With closure during COVID-19, UAMs have been trialling innovative approaches to presenting these programs. The UQ Art Museum has held Zoom symposia attracting audiences across the nation to hear speakers and participate in conversations around current topics as part of their We Need To Talk About… series. The Ian Potter’s Into your Collection and Up from the Vault series, and Flinders University Museum of Art’s Take 5 series are other excellent examples of audience engagement.

University art museums are also important contributors to the local arts ecology, and they work closely with artists to create opportunities for creative expression. One result of the closure of galleries across the country has been the erosion of opportunities for artists to earn a living and generate new works.

So, Monash University Museum of Art (MUMA) has suspended its regular fortnightly e-news and offered this digital space as a platform for artists to produce and share artwork and resources. At Griffith University Art Museum, a series of virtual studio tours have been curated within their Lockdown Studios series exploring how artists are managing their studios during this period of isolation, while RMIT Gallery’s New ab-Normal explores artists’ response to the isolation, anxiety, and lack of motivation caused by this unprecedented upheaval in their lives.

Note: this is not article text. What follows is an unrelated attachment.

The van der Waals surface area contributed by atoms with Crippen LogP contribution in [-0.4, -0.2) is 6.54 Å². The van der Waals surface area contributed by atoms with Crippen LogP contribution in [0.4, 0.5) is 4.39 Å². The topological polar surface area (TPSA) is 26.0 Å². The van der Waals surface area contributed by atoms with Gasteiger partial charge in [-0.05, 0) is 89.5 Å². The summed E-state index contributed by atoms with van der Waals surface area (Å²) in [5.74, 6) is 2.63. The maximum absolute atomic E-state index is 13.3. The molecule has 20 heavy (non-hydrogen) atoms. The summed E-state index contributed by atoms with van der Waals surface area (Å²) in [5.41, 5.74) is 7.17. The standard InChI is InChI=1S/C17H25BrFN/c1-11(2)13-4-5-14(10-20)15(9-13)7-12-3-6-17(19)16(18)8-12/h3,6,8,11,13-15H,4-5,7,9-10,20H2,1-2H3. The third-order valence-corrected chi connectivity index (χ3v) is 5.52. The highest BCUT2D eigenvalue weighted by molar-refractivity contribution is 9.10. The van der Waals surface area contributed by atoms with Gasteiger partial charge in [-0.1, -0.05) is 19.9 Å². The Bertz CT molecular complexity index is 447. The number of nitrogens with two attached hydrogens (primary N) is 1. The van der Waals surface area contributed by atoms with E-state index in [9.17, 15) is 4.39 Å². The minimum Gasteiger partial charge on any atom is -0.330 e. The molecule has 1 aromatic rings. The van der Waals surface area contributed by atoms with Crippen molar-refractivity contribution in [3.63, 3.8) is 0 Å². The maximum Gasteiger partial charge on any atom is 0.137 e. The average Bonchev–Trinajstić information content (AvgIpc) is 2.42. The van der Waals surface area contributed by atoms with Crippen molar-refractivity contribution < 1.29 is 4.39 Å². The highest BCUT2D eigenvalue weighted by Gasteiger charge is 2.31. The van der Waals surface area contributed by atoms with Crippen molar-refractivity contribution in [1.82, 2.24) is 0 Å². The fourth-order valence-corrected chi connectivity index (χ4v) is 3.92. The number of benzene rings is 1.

Through their website, the Academy Gallery at the University of Tasmania is also presenting an exhibition of video art in collaboration with the Breath of Fresh Air Film Festival.

The cornucopia of downloadable options now available through university art museums across the nation is a stimulating supplement to our creative consumption and a valuable contribution to available education resources. UTS Gallery is running a trial program of video conferencing STEAM Workshops based on Joyce Hinterding’s work Floric Antennae 1 for students in regional NSW; QUT Art Museum has developed a series of new kids’ activity sheets exploring William Robinson and his artworks for families to complete together at home. Indeed, many of the university galleries are offering a range of projects, workshops, and learning packages for children. 

Once re-opened, crowds will no doubt flock back to imbibe the rich menu of exhibitions and public programming on offer nationally. However, in the short term, there is a lot to access remotely, much to enjoy, and a vast treasury of riches to unearth via a trip to the UAMA website.

Ted Snell
About the Author
Professor Ted Snell, AM CitWA, is Honorary Professor, School of Arts & Humanities, Edith Cowan University. Over the past three decades he has contributed to the national arts agenda as Chair of the Visual Arts Board of the Australia Council, Artbank, the Asialink Visual Arts Advisory Committee, University Art Museums Australia and as a board member of the National Association for the Visual Arts. He is currently Chair of Regional Arts WA, on the board of ANAT and the Fremantle Biennale. He has been a commentator on the arts for ABC radio and television, Perth art reviewer for The Australian and is a regular contributor to local and national journals.